The Forum was chaired by Mexico with support (at least in theory) from 9 Vice Chairs, three from each of Africa, Asia Pacific as well as Latin America and the Caribbean. These Vice Chairs were supposed to be the mouthpieces of their regions and coordinators of any language proposals emanating from their regions. In practice though, information on when, if, where, and how language negotiation was going to take place was unclear up until the end of the second day of the Governments’ Forum. The Mexican government prided itself on the fact that the draft of the declaration had been the product of three pre-conferences as well as online consultations. The process was largely closed and many country delegations did not see a copy of the revised document until the last morning when they had thirty minutes to analyse and raise any concerns with their regional groups. The bulk of the government forum focussed on country presentations whilst bilateral language negotiations were held by the few governments who were aware that these negotiations were taking place.
In addition, the Mexican Government did not sufficiently encourage government delegates to refer to the NGO statement in the negotiation process. In fact, only the introduction of the NGO statement was presented to the government delegates and hard copies of the NGO statement were distributed in a haphazard manner. In the end, some allies and young SRR advocates who were members of government delegations worked with the SRR caucus to get some progressive language into the draft. This language was inspired by previous international agreements and by the NGO statement.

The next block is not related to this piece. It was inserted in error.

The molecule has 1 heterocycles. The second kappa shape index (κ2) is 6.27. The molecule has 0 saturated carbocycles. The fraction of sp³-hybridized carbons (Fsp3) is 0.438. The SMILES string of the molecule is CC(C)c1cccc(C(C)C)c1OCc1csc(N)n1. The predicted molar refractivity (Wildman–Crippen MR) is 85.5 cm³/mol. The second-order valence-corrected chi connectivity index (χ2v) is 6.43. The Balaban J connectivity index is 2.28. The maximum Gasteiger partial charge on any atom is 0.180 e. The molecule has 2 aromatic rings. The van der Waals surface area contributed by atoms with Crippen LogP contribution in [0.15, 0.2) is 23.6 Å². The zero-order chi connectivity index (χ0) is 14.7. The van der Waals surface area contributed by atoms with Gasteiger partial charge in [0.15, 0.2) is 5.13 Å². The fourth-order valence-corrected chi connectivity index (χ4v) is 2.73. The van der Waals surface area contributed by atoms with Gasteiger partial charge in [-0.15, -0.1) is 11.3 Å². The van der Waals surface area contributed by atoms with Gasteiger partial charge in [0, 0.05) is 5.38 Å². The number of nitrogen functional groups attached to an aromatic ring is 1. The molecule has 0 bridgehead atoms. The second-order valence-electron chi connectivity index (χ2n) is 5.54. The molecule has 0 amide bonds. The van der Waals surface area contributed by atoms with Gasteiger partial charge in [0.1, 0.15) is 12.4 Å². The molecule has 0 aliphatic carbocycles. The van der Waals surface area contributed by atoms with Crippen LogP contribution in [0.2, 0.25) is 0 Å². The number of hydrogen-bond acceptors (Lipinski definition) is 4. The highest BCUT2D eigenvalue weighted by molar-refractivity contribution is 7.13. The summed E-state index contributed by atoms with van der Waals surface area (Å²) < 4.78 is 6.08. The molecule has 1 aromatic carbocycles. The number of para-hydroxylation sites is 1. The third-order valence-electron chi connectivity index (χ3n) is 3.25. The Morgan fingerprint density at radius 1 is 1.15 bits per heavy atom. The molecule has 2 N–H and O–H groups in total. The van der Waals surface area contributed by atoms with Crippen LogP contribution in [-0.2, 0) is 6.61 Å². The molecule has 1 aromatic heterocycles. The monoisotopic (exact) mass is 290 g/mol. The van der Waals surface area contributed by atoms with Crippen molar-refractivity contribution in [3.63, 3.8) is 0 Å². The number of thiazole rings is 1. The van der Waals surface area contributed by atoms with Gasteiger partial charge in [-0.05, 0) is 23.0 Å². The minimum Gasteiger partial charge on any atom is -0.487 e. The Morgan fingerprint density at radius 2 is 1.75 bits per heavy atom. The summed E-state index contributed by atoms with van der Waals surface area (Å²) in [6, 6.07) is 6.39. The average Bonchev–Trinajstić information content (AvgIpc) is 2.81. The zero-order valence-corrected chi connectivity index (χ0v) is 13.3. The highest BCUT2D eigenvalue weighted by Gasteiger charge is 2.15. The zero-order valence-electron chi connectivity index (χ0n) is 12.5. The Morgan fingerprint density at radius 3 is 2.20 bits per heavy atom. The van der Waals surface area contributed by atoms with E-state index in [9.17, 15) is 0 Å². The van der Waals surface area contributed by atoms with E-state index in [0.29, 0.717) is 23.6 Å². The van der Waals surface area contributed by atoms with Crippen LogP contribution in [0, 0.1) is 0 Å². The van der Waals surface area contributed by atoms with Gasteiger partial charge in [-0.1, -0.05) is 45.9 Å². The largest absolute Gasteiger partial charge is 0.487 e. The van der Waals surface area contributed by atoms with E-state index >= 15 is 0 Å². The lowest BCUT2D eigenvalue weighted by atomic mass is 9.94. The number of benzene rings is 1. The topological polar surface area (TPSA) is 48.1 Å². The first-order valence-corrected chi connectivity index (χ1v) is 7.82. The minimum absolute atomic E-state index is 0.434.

The Guanajuato Declaration itself is not a strong document from an SRR perspective although it does not seem to have any major problematic language either. For instance on families, it recognizes: “… the need to develop policies and laws that better support the family, contribute to its stability and take into account its plurality of forms;” [this is taken from the ICPD PoA] OP7: Promote the enrollment and retention of young people in educational institutions at all levels, including secondary, technical, vocational, and higher education with special attention to women and young people living in poverty and in vulnerable situations; OP 9: “Improve the quality and relevance of educational curricula at all levels and orient educational programmes towards the comprehensive development of young people that includes: intercultural, civic and peace education, solidarity, human rights education, education for sustainable development, comprehensive education on human sexuality, the promotion of gender equality and the empowerment of women, as well as the formulation of competencies and conditions for employability taking into account necessities of the local context;”
Despite the weak nature of the Guanajuato Declaration, conservative governments and anti-choice civil society are unhappy with the inclusion of progressive language, especially reference to comprehensive sexuality education, the lack of reference to parents, and language around the diversity of families.
It is not strategic for progressive advocates to use this document for advocacy efforts, either. The process of negotiations and methodology of the governments’ forum was non-transparent and non-participatory. It is important that this process does not serve as precedent for any similar conference in the future.